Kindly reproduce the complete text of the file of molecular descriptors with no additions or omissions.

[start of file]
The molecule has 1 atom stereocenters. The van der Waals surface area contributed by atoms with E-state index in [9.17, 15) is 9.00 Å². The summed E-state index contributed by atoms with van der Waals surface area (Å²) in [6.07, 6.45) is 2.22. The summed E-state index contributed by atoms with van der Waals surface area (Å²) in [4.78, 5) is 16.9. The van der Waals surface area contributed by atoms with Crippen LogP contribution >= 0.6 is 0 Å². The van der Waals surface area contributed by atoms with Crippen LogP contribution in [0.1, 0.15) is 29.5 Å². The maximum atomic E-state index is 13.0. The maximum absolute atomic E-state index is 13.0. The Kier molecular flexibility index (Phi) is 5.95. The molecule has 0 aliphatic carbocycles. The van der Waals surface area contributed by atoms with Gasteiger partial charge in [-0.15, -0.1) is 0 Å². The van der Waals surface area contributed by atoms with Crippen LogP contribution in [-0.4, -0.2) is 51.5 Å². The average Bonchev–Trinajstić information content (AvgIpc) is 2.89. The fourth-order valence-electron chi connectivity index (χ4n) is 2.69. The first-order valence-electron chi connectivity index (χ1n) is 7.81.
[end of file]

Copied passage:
The molecule has 1 atom stereocenters. The van der Waals surface area contributed by atoms with E-state index in [9.17, 15) is 9.00 Å². The summed E-state index contributed by atoms with van der Waals surface area (Å²) in [6.07, 6.45) is 2.22. The summed E-state index contributed by atoms with van der Waals surface area (Å²) in [4.78, 5) is 16.9. The van der Waals surface area contributed by atoms with Crippen LogP contribution >= 0.6 is 0 Å². The van der Waals surface area contributed by atoms with Crippen LogP contribution in [0.1, 0.15) is 29.5 Å². The maximum atomic E-state index is 13.0. The maximum absolute atomic E-state index is 13.0. The Kier molecular flexibility index (Phi) is 5.95. The molecule has 0 aliphatic carbocycles. The van der Waals surface area contributed by atoms with Gasteiger partial charge in [-0.15, -0.1) is 0 Å². The van der Waals surface area contributed by atoms with Crippen LogP contribution in [-0.4, -0.2) is 51.5 Å². The average Bonchev–Trinajstić information content (AvgIpc) is 2.89. The fourth-order valence-electron chi connectivity index (χ4n) is 2.69. The first-order valence-electron chi connectivity index (χ1n) is 7.81.